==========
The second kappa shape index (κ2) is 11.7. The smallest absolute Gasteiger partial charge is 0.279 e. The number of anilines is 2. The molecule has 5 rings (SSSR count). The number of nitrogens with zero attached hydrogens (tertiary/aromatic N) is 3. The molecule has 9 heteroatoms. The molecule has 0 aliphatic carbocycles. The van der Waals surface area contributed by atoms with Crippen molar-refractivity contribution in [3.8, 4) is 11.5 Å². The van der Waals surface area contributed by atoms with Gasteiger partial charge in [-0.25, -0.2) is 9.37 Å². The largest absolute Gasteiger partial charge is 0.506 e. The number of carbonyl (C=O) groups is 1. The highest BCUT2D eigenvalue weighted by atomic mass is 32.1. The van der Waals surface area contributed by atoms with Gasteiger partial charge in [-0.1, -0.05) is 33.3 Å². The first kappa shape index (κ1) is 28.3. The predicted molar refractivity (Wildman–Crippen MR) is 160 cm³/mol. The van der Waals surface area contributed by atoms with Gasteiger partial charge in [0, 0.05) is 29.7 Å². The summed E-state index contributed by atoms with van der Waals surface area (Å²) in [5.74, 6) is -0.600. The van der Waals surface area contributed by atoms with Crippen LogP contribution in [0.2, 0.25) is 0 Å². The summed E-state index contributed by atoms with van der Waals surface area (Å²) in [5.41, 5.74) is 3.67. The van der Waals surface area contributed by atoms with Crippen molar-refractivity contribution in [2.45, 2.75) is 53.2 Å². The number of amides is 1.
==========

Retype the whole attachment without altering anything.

The second kappa shape index (κ2) is 11.7. The smallest absolute Gasteiger partial charge is 0.279 e. The number of anilines is 2. The molecule has 5 rings (SSSR count). The number of nitrogens with zero attached hydrogens (tertiary/aromatic N) is 3. The molecule has 9 heteroatoms. The molecule has 0 aliphatic carbocycles. The van der Waals surface area contributed by atoms with Crippen molar-refractivity contribution in [3.8, 4) is 11.5 Å². The van der Waals surface area contributed by atoms with Gasteiger partial charge in [-0.25, -0.2) is 9.37 Å². The largest absolute Gasteiger partial charge is 0.506 e. The number of carbonyl (C=O) groups is 1. The highest BCUT2D eigenvalue weighted by atomic mass is 32.1. The van der Waals surface area contributed by atoms with Gasteiger partial charge in [-0.1, -0.05) is 33.3 Å². The first kappa shape index (κ1) is 28.3. The predicted molar refractivity (Wildman–Crippen MR) is 160 cm³/mol. The van der Waals surface area contributed by atoms with Gasteiger partial charge in [0, 0.05) is 29.7 Å². The summed E-state index contributed by atoms with van der Waals surface area (Å²) in [5.74, 6) is -0.600. The van der Waals surface area contributed by atoms with Crippen LogP contribution in [0.2, 0.25) is 0 Å². The summed E-state index contributed by atoms with van der Waals surface area (Å²) in [5.41, 5.74) is 3.67. The van der Waals surface area contributed by atoms with Crippen molar-refractivity contribution in [2.45, 2.75) is 53.2 Å². The number of amides is 1.